Biotechnology, What are the benefits of biotech in medicine?

People across the world are living healthier, longer and more productive lives thanks in part to the increasingly important contributions from the biotechnology sector. In fact, only a century ago the average global life expectancy was around 30 years. Today that average is 71.5 years. So what is biotechnology and how is the biotechnology sector helping people remain healthier for longer?

Biotechnology is the science of working at the microscopic cellular level (often at the level of DNA) to research and produce new pharmaceutical products and often to provide medical specialists with the ability to diagnose new conditions. Some of the most groundbreaking biotechnology work has been in the fields of genetic testing, the production of advanced drugs and perhaps most excitingly to advance the production of artificial tissue for human transplantation.

The field of growing artificial tissue, including organs, is one that relies almost exclusively on biotechnology research in the field of stem cells. The latest discovery are cells (‘extended pluripotent stem cells’) that are different from those harvested from embryos or that were produced in labs. those are unable to change into every single type of other cells in the human body. These latest stem cells are not only able to change into muscle, blood and bone and other tissues, but also organs and structures such as the placenta – one of the so-called ‘extra-embryonic tissues’ that are essential for embryonic survival.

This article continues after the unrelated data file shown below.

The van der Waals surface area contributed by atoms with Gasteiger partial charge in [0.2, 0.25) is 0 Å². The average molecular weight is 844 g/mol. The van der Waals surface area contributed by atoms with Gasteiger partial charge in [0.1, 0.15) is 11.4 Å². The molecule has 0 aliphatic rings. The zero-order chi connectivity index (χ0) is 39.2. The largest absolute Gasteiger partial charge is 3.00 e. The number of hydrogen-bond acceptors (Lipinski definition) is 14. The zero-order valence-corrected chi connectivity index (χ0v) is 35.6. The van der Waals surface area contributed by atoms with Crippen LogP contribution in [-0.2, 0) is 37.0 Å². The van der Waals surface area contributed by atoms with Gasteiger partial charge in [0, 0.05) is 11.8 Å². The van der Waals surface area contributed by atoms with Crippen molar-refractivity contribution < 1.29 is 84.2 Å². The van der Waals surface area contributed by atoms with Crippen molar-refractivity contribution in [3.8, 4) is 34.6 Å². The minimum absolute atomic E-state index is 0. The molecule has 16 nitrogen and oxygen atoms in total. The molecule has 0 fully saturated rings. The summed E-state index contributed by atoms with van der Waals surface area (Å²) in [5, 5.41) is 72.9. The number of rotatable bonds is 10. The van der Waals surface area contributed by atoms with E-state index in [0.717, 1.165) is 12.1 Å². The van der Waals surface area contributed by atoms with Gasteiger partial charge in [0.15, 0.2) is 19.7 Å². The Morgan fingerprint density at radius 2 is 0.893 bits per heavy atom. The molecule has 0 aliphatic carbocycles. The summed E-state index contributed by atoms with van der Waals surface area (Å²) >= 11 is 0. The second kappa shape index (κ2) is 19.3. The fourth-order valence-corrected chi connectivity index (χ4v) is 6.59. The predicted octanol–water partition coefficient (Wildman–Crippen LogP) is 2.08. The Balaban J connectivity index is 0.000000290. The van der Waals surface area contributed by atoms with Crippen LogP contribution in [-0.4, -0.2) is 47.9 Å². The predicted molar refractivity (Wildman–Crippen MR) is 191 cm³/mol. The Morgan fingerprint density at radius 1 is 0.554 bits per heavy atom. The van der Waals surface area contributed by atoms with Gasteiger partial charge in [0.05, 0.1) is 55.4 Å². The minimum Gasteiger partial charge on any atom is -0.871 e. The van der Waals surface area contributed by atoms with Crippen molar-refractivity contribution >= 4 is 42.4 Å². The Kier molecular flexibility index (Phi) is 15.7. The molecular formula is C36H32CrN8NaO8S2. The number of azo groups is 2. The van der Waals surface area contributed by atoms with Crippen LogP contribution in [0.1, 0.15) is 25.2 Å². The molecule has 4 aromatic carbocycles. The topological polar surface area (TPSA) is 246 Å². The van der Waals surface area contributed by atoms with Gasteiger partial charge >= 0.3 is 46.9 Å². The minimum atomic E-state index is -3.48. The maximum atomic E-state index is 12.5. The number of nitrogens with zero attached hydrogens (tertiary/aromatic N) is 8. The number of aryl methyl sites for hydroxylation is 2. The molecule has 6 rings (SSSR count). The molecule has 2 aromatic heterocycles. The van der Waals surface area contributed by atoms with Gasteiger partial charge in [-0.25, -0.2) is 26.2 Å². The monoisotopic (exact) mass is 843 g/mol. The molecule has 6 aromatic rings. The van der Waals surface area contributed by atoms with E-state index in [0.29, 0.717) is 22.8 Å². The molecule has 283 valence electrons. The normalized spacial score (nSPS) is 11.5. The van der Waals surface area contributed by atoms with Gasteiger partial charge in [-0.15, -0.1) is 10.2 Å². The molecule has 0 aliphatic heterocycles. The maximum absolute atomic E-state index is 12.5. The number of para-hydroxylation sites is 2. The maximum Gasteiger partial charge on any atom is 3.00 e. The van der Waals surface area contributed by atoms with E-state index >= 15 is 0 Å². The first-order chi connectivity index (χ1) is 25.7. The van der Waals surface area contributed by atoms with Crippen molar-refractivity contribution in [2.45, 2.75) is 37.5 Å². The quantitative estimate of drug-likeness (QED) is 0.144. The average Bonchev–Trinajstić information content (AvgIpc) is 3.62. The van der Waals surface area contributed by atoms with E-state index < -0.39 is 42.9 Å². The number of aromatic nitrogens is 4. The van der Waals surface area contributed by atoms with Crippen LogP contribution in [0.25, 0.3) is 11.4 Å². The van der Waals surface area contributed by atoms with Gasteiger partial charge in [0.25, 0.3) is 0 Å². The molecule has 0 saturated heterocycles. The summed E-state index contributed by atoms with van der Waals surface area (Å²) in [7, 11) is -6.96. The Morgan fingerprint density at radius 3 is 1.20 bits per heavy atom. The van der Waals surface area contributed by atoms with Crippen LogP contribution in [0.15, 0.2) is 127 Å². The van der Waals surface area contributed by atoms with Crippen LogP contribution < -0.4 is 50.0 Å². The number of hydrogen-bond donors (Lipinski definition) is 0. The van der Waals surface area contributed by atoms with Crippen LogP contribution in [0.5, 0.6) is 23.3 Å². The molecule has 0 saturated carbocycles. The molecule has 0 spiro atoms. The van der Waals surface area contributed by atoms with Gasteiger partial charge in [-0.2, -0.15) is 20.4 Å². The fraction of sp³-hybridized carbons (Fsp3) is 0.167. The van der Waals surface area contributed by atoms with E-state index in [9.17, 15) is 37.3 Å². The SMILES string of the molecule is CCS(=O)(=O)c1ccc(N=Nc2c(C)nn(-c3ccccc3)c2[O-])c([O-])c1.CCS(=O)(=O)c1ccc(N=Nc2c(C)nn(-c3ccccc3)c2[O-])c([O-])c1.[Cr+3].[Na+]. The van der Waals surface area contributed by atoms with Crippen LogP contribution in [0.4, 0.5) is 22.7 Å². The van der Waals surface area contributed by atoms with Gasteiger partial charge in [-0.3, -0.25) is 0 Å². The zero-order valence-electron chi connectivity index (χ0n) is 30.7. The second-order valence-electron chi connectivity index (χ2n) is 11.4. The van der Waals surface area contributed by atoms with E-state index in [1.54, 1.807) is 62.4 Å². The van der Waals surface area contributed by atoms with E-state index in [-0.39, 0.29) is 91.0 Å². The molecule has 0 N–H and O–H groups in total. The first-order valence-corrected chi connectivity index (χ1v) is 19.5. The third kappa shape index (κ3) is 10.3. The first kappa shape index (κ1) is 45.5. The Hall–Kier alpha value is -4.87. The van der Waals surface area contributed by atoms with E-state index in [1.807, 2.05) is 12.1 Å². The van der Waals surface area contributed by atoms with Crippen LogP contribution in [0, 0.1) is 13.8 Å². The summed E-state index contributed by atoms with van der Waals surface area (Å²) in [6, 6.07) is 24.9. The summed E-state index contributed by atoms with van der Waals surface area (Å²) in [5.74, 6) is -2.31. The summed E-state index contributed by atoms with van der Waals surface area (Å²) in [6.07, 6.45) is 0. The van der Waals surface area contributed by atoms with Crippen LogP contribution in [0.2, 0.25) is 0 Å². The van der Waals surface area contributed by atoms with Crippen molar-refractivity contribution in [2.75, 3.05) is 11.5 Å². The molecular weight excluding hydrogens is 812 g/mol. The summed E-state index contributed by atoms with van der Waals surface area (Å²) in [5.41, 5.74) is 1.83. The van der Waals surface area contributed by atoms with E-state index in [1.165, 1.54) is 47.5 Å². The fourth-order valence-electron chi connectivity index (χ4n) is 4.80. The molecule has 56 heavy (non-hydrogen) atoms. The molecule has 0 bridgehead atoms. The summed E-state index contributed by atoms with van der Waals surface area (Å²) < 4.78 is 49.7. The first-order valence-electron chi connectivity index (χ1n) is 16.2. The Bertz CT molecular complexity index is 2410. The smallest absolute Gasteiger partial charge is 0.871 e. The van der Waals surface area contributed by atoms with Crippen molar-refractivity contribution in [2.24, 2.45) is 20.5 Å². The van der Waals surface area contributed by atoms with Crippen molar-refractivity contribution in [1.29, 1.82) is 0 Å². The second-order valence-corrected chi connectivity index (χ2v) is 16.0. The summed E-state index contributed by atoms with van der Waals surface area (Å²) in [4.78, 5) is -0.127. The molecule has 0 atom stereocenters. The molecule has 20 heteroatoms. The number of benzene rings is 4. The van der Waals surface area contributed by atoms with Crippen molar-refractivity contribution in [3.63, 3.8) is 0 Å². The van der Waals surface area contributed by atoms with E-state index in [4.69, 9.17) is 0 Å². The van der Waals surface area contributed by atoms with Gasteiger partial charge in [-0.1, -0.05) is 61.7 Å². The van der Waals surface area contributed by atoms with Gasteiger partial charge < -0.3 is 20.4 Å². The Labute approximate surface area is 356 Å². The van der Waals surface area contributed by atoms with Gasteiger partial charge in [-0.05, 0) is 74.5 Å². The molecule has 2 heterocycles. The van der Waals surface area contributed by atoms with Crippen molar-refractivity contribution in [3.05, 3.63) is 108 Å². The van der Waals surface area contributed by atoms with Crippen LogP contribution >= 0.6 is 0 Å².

Continued research into stem cells holds the promise of not only growing internal organs in a laboratory for use in transplantation – but to also regrow whole limbs and cure cancer.

Another exciting field of study by those in the biotechnology sector is into what are called ‘monoclonal antibodies’. These molecules have been grown in labs ever since the 1970s – and are used to boost the function of the immune system. However, exciting new developments mean that great strides have been taken to enhance the function of these molecules so that they mimic the body’s natural antibodies – and could potentially allow these molecules to directly attach cancer cells for instance. They can also act to instruct the body what cells are cancerous so that the hosts’ immune system can then attack them, they can also trigger cell membrane destruction and disrupt the blood supply to cancerous cells. these approaches may one day completely eliminate the need for chemotherapy and other approaches which can cause immense damage to the cancer sufferer’s healthy cells.

Another field of study is genome sequencing. In effect, this is mapping the entire DNA structure of the human body. The first chromosome (chromosome 22) was finally fully mapped in 1999. Thousands more have now been mapped or ‘sequenced’. By doing this medical practitioners can now anticipate genetic problems that are passed from parents to children – and take steps to correct many of those problems at the embryonic stage of development. Another direct result of biotechnological research has been the production of widely available home genome sequencing tests. Individuals can use these kits and then supply a lab with material that can be examined to find out whether that individual has an increased susceptibility to hereditary diseases.

Finally, there is the enormous potential of gene therapy to treat hereditary diseases. This is not the stuff of science fiction, in 2017 the U.S. Food and Drug Administration approved a gene therapy drug that can cure a rare form of hereditary blindness. The FDA has recently also approved a gene therapy treatment for acute lymphoblastic leukemia.

It is clear that the biotechnology sector is today making a real difference in the lives of people across the globe. The future of biotechnology is even more exciting – and may result in a literal revolution in the way that medicine is practiced.